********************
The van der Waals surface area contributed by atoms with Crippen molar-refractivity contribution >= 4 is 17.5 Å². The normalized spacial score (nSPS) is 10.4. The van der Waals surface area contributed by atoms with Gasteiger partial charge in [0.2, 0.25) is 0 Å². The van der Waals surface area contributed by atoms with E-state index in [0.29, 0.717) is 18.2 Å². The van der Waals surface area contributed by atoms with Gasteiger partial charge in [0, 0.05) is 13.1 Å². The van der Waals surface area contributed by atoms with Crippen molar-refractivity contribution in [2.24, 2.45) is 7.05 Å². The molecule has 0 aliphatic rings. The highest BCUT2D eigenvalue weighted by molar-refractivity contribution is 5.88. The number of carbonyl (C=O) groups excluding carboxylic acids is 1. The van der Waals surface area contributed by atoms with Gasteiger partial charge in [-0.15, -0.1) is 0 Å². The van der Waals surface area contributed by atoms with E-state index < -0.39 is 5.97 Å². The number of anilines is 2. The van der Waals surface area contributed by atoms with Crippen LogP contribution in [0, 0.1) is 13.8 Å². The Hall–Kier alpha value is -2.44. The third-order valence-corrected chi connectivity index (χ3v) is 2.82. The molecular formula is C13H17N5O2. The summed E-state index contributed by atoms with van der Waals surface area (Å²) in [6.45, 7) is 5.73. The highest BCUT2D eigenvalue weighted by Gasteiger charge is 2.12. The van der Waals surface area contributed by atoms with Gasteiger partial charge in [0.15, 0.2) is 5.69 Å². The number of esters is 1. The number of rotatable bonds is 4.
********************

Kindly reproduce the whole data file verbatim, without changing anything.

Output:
The van der Waals surface area contributed by atoms with Crippen molar-refractivity contribution >= 4 is 17.5 Å². The normalized spacial score (nSPS) is 10.4. The van der Waals surface area contributed by atoms with Gasteiger partial charge in [0.2, 0.25) is 0 Å². The van der Waals surface area contributed by atoms with E-state index in [0.29, 0.717) is 18.2 Å². The van der Waals surface area contributed by atoms with Gasteiger partial charge in [0, 0.05) is 13.1 Å². The van der Waals surface area contributed by atoms with Crippen molar-refractivity contribution in [2.24, 2.45) is 7.05 Å². The molecule has 0 aliphatic rings. The highest BCUT2D eigenvalue weighted by molar-refractivity contribution is 5.88. The number of carbonyl (C=O) groups excluding carboxylic acids is 1. The van der Waals surface area contributed by atoms with Gasteiger partial charge in [-0.15, -0.1) is 0 Å². The van der Waals surface area contributed by atoms with E-state index < -0.39 is 5.97 Å². The number of anilines is 2. The van der Waals surface area contributed by atoms with Crippen LogP contribution in [0, 0.1) is 13.8 Å². The Hall–Kier alpha value is -2.44. The third-order valence-corrected chi connectivity index (χ3v) is 2.82. The molecular formula is C13H17N5O2. The summed E-state index contributed by atoms with van der Waals surface area (Å²) in [6.45, 7) is 5.73. The highest BCUT2D eigenvalue weighted by Gasteiger charge is 2.12. The van der Waals surface area contributed by atoms with Gasteiger partial charge in [0.15, 0.2) is 5.69 Å². The number of esters is 1. The number of rotatable bonds is 4.